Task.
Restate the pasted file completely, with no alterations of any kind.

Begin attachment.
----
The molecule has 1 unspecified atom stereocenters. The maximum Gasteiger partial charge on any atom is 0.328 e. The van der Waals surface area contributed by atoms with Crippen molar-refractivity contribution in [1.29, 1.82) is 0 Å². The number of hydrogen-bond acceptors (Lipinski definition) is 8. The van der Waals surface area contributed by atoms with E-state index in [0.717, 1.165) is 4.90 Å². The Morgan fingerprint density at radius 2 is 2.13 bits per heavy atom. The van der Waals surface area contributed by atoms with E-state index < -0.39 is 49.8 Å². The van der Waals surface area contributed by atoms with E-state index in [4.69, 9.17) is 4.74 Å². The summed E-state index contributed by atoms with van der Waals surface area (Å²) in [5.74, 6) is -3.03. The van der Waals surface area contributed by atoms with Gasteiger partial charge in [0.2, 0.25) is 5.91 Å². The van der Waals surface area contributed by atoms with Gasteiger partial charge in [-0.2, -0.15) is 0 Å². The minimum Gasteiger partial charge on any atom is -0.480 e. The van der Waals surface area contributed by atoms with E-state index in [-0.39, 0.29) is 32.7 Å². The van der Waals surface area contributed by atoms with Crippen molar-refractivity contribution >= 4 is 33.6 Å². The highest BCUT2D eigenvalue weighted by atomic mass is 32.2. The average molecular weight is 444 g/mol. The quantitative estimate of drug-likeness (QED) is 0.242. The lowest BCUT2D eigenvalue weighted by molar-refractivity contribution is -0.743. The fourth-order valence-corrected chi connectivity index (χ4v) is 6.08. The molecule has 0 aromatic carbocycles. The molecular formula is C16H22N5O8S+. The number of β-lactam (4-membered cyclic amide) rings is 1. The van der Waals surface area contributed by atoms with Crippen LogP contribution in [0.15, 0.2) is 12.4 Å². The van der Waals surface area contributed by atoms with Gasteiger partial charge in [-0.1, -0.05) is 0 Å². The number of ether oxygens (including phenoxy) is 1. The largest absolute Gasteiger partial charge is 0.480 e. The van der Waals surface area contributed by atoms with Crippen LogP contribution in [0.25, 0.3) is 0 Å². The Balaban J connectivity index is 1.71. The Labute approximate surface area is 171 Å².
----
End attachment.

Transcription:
The molecule has 1 unspecified atom stereocenters. The maximum Gasteiger partial charge on any atom is 0.328 e. The van der Waals surface area contributed by atoms with Crippen molar-refractivity contribution in [1.29, 1.82) is 0 Å². The number of hydrogen-bond acceptors (Lipinski definition) is 8. The van der Waals surface area contributed by atoms with E-state index in [0.717, 1.165) is 4.90 Å². The Morgan fingerprint density at radius 2 is 2.13 bits per heavy atom. The van der Waals surface area contributed by atoms with E-state index < -0.39 is 49.8 Å². The van der Waals surface area contributed by atoms with E-state index in [4.69, 9.17) is 4.74 Å². The summed E-state index contributed by atoms with van der Waals surface area (Å²) in [5.74, 6) is -3.03. The van der Waals surface area contributed by atoms with Gasteiger partial charge in [0.2, 0.25) is 5.91 Å². The van der Waals surface area contributed by atoms with Gasteiger partial charge in [-0.2, -0.15) is 0 Å². The minimum Gasteiger partial charge on any atom is -0.480 e. The van der Waals surface area contributed by atoms with E-state index in [-0.39, 0.29) is 32.7 Å². The van der Waals surface area contributed by atoms with Crippen molar-refractivity contribution >= 4 is 33.6 Å². The highest BCUT2D eigenvalue weighted by atomic mass is 32.2. The average molecular weight is 444 g/mol. The quantitative estimate of drug-likeness (QED) is 0.242. The lowest BCUT2D eigenvalue weighted by molar-refractivity contribution is -0.743. The fourth-order valence-corrected chi connectivity index (χ4v) is 6.08. The molecule has 0 aromatic carbocycles. The molecular formula is C16H22N5O8S+. The number of β-lactam (4-membered cyclic amide) rings is 1. The van der Waals surface area contributed by atoms with Crippen LogP contribution in [0.15, 0.2) is 12.4 Å². The van der Waals surface area contributed by atoms with Gasteiger partial charge in [-0.1, -0.05) is 0 Å². The number of ether oxygens (including phenoxy) is 1. The largest absolute Gasteiger partial charge is 0.480 e. The van der Waals surface area contributed by atoms with Crippen LogP contribution in [0.25, 0.3) is 0 Å². The Balaban J connectivity index is 1.71. The Labute approximate surface area is 171 Å².